Two plead guilty in meth cases
Two Washington men have pleaded guilty in cases involving methamphetamine.
Travis James Hartman, 32, pleaded guilty to a lesser charge of conspiracy to manufacture, deliver and/or possess with intent to deliver methamphetamine, which is a Class C felony that is punishable up to 10 years in prison.
Originally Hartman was charged with a Class B felony of conspiracy to manufacture more than 5 grams of methamphetamine, which was punishable by up to 25 years in prison, as reported in The Journal’s edition on March 20.
The court record said a search warrant was executed at 415 W. Madison St. at 4:39 p.m. Hartman was present at the time of the execution of the search warrant.
Items were found that were consistent with making methamphetamine. The items found included camp fuel containers, punched starting fluid containers, punched pseudoephedrine blister packs, lithium battery packaging, iodized salt, and pop bottles containing a sludge substance, his court record said. A digital scale and numerous small clear plastic baggies were also found.
Four other individuals were also present at the time the search warrant was executed. They were interviewed separately at the search. All four individuals said the defendant had been manufacturing meth in the basement of the residence. They said they had been providing precursors (including pseudoephedrine pills) to the defendant for manufacturing meth. These four individuals and Hartman have purchased pseudoephedrine at least 25 times for this meth manufacturing, the court record said.
More than 50 grams of methamphetamine could be produced from using these pills, the court record said. All four individuals said they have been receiving meth from these “cooks” in exchange for providing the defendant with precursors, the court record said.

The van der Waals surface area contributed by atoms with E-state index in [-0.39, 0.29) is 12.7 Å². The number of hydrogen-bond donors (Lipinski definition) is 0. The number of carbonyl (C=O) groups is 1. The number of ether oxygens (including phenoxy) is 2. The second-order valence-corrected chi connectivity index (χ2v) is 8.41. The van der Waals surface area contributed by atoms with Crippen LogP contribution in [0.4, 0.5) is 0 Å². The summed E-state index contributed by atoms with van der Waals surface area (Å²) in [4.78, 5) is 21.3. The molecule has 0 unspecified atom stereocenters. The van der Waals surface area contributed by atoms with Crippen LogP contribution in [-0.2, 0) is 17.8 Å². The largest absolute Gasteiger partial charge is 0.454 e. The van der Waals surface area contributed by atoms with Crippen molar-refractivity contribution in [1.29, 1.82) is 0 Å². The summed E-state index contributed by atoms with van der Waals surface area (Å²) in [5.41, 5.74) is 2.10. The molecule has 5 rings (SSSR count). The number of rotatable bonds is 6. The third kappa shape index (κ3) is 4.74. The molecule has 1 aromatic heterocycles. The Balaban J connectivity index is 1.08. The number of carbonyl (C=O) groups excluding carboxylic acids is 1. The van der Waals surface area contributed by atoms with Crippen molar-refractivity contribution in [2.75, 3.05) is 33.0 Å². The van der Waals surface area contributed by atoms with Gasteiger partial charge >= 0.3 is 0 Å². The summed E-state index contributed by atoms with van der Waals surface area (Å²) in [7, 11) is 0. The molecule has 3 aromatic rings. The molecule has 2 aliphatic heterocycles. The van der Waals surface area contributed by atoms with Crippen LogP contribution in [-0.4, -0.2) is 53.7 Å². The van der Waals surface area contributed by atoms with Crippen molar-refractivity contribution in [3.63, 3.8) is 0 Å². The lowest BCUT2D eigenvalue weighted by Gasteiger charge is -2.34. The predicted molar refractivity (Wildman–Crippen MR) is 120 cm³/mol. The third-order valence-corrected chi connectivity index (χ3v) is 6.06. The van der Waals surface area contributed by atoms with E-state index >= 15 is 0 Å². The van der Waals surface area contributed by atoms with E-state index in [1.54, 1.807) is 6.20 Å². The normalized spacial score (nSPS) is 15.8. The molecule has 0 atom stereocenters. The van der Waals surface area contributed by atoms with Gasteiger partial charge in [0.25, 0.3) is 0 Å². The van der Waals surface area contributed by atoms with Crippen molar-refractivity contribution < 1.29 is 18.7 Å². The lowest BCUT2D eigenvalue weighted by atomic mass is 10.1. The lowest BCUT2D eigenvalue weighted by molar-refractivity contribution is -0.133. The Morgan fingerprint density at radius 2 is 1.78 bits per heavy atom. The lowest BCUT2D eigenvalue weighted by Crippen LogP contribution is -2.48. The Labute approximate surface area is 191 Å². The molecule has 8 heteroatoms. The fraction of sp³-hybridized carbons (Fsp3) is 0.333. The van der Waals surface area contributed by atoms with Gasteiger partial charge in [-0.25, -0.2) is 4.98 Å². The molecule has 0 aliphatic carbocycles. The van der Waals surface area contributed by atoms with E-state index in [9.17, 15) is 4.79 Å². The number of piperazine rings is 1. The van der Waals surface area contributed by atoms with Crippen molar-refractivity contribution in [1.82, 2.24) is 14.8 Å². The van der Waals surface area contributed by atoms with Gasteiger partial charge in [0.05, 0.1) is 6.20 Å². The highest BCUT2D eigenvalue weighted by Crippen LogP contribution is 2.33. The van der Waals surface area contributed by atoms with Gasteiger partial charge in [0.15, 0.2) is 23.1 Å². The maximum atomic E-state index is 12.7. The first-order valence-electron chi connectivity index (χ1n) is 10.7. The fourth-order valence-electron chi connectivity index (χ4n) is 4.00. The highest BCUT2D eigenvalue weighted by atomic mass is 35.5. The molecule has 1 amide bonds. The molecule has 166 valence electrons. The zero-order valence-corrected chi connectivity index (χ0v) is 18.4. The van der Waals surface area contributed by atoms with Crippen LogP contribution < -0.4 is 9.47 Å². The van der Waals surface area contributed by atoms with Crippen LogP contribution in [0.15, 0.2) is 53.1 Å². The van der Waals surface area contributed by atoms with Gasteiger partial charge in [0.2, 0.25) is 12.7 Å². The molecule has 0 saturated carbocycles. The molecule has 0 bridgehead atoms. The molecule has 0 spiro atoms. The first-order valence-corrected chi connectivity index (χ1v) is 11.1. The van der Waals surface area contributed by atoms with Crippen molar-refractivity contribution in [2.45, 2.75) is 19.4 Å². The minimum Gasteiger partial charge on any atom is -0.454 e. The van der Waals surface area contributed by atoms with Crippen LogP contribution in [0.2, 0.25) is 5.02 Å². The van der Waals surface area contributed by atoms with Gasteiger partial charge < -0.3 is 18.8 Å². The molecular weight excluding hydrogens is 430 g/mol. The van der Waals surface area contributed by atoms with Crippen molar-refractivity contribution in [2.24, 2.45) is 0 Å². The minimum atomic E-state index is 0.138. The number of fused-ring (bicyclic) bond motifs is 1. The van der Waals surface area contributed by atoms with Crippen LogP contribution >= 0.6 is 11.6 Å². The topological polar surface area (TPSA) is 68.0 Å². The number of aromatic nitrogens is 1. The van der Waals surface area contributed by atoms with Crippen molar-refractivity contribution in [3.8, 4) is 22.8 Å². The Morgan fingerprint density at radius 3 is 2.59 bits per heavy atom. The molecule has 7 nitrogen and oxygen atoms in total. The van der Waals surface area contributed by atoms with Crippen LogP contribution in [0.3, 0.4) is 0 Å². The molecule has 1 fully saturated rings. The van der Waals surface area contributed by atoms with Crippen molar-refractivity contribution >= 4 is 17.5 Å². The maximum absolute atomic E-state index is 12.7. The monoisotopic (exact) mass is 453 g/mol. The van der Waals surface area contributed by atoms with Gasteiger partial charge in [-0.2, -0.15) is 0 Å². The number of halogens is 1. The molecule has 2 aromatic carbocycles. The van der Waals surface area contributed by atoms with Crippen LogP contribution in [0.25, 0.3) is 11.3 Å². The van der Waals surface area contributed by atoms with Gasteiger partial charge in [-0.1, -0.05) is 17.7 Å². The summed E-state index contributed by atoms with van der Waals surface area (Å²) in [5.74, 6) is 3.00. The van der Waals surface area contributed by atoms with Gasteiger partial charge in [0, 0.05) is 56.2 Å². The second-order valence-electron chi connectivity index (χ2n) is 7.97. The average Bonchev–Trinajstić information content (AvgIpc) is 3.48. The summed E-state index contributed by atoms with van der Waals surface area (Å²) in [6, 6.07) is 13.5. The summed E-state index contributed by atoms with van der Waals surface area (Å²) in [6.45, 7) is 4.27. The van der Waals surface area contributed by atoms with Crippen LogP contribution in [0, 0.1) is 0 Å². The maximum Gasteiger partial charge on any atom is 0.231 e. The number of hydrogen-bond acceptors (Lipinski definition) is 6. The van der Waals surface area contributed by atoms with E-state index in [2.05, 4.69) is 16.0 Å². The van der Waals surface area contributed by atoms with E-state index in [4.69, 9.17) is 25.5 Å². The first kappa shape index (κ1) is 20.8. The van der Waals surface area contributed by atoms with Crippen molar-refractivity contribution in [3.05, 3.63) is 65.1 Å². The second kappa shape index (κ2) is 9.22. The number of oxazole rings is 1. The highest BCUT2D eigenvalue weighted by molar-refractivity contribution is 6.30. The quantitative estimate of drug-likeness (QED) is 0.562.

In exchange for the plea deal Hartman’s mandatory minimum of time served will be reduced by one-third, his court record said. He is able to bond out on appeal, which has been set at $10,000.
Justin Allan Dennis, 20, pleaded guilty on May 20 to manufacture, deliver, or possess with intent to manufacture or deliver methamphetamine, a Class C felony, punishable up to 10 years in prison, his court record said.
Dennis was arrested on March 18 and charged with unlawfully possessing with the intent to manufacture 5 grams or less of methamphetamine, its salts, isomers or salts of isomers, or analogs of methamphetamine, or any compound, mixture, or preparation which contains any quantity or detectable amount of methamphetamine, its salts, isomers, or salts of isomers, or analogs of methamphetamine, as reported in the March 20 edition of The Journal.
He was released on an appeal bond set at the amount of $10,000, his court record said.
Dennis also pleaded guilty to two counts of forgery on Aug. 19, his court record said.
As reported in The Journal on July 22, according to court records, officers met with two subjects on July 9 who said that Dennis had been forging checks on their account. The two had earlier reported that Dennis was suspected of taking cash and prescription medication. One of the subjects had gone to the bank to do some regular business and was informed the account was nearly zero.
While assisting the subject, the clerk indicated two checks had been cashed and were issued to Justin Dennis. The first check was for $100 and the second check, which was still being processed, was for $150. The handwriting on the check was verified as Dennis’s. The check was signed with a different name, but the person indicated she had not signed the check nor had she authorized Dennis to sign her name.
Officers spoke with a bank official. She reported that she had assisted the subjects in paying their bills and balancing their checkbook and she was surprised when their account balance was nearly empty. A search revealed the two checks had been issued in the previous two days and were consecutive numbered checks.
Bank security photographs showed that Dennis was the person who passed the checks. The reporting officer wrote that he knew Dennis by sight and that he was the person involved in the two transactions.
Dennis was ordered by the court to pay two fines of $750 each and pay restitution in the amount of $250 plus court fines and court-appointed attorney fees, his court record said. He is serving the sentence concurrently with the Class C felony sentence.